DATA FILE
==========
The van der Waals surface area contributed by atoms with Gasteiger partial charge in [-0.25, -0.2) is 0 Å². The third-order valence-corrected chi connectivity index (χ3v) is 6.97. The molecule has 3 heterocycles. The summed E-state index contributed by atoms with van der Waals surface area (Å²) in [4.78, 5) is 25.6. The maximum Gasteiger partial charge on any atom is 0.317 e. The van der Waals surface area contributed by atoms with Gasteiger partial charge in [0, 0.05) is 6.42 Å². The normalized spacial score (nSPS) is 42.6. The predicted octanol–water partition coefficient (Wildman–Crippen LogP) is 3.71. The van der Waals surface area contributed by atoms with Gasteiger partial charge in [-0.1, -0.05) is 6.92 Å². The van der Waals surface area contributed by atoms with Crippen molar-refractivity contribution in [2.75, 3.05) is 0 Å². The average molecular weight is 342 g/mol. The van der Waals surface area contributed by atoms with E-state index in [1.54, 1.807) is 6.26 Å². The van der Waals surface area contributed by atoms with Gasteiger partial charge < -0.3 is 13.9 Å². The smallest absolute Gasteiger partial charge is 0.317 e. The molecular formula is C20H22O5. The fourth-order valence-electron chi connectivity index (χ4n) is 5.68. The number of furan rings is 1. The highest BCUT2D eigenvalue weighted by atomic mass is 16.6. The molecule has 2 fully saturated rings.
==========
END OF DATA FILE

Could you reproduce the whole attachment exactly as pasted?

The van der Waals surface area contributed by atoms with Gasteiger partial charge in [-0.25, -0.2) is 0 Å². The third-order valence-corrected chi connectivity index (χ3v) is 6.97. The molecule has 3 heterocycles. The summed E-state index contributed by atoms with van der Waals surface area (Å²) in [4.78, 5) is 25.6. The maximum Gasteiger partial charge on any atom is 0.317 e. The van der Waals surface area contributed by atoms with Gasteiger partial charge in [0, 0.05) is 6.42 Å². The normalized spacial score (nSPS) is 42.6. The predicted octanol–water partition coefficient (Wildman–Crippen LogP) is 3.71. The van der Waals surface area contributed by atoms with Gasteiger partial charge in [-0.1, -0.05) is 6.92 Å². The van der Waals surface area contributed by atoms with Crippen molar-refractivity contribution in [2.75, 3.05) is 0 Å². The average molecular weight is 342 g/mol. The van der Waals surface area contributed by atoms with E-state index in [1.54, 1.807) is 6.26 Å². The van der Waals surface area contributed by atoms with Gasteiger partial charge < -0.3 is 13.9 Å². The smallest absolute Gasteiger partial charge is 0.317 e. The molecular formula is C20H22O5. The fourth-order valence-electron chi connectivity index (χ4n) is 5.68. The number of furan rings is 1. The highest BCUT2D eigenvalue weighted by atomic mass is 16.6. The molecule has 2 fully saturated rings.